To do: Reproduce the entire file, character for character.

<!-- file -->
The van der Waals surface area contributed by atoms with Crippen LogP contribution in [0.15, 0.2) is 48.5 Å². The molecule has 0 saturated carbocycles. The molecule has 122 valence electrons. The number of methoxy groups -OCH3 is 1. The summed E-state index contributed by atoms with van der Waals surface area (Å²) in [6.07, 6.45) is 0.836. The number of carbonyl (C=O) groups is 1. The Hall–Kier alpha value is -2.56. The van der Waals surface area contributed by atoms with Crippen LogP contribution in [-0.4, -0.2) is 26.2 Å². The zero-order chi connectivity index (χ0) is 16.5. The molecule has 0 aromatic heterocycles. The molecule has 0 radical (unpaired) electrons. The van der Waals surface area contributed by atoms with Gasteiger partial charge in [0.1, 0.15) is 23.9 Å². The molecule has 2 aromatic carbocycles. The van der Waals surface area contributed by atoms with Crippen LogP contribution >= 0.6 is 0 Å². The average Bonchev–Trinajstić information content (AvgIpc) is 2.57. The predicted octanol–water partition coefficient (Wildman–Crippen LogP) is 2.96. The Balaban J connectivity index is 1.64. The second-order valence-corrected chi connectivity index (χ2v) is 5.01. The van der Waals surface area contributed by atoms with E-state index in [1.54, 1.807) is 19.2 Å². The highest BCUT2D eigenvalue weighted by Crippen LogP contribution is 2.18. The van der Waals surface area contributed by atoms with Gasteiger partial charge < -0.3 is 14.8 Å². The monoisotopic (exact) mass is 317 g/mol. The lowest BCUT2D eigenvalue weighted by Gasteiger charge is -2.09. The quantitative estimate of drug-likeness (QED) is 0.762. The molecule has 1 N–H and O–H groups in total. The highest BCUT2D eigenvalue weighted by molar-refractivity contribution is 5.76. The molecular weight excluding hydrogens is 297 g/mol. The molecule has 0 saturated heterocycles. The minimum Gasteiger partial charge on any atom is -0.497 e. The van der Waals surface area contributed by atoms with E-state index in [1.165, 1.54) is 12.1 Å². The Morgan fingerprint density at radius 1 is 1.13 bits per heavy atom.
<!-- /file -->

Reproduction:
The van der Waals surface area contributed by atoms with Crippen LogP contribution in [0.15, 0.2) is 48.5 Å². The molecule has 0 saturated carbocycles. The molecule has 122 valence electrons. The number of methoxy groups -OCH3 is 1. The summed E-state index contributed by atoms with van der Waals surface area (Å²) in [6.07, 6.45) is 0.836. The number of carbonyl (C=O) groups is 1. The Hall–Kier alpha value is -2.56. The van der Waals surface area contributed by atoms with Crippen LogP contribution in [-0.4, -0.2) is 26.2 Å². The zero-order chi connectivity index (χ0) is 16.5. The molecule has 0 aromatic heterocycles. The molecule has 0 radical (unpaired) electrons. The van der Waals surface area contributed by atoms with Gasteiger partial charge in [0.1, 0.15) is 23.9 Å². The molecule has 2 aromatic carbocycles. The van der Waals surface area contributed by atoms with Crippen LogP contribution >= 0.6 is 0 Å². The average Bonchev–Trinajstić information content (AvgIpc) is 2.57. The predicted octanol–water partition coefficient (Wildman–Crippen LogP) is 2.96. The Balaban J connectivity index is 1.64. The second-order valence-corrected chi connectivity index (χ2v) is 5.01. The van der Waals surface area contributed by atoms with E-state index in [1.54, 1.807) is 19.2 Å². The highest BCUT2D eigenvalue weighted by Crippen LogP contribution is 2.18. The van der Waals surface area contributed by atoms with Gasteiger partial charge < -0.3 is 14.8 Å². The monoisotopic (exact) mass is 317 g/mol. The lowest BCUT2D eigenvalue weighted by Gasteiger charge is -2.09. The quantitative estimate of drug-likeness (QED) is 0.762. The molecule has 1 N–H and O–H groups in total. The highest BCUT2D eigenvalue weighted by molar-refractivity contribution is 5.76. The molecular weight excluding hydrogens is 297 g/mol. The molecule has 0 saturated heterocycles. The minimum Gasteiger partial charge on any atom is -0.497 e. The van der Waals surface area contributed by atoms with E-state index in [1.165, 1.54) is 12.1 Å². The Morgan fingerprint density at radius 1 is 1.13 bits per heavy atom.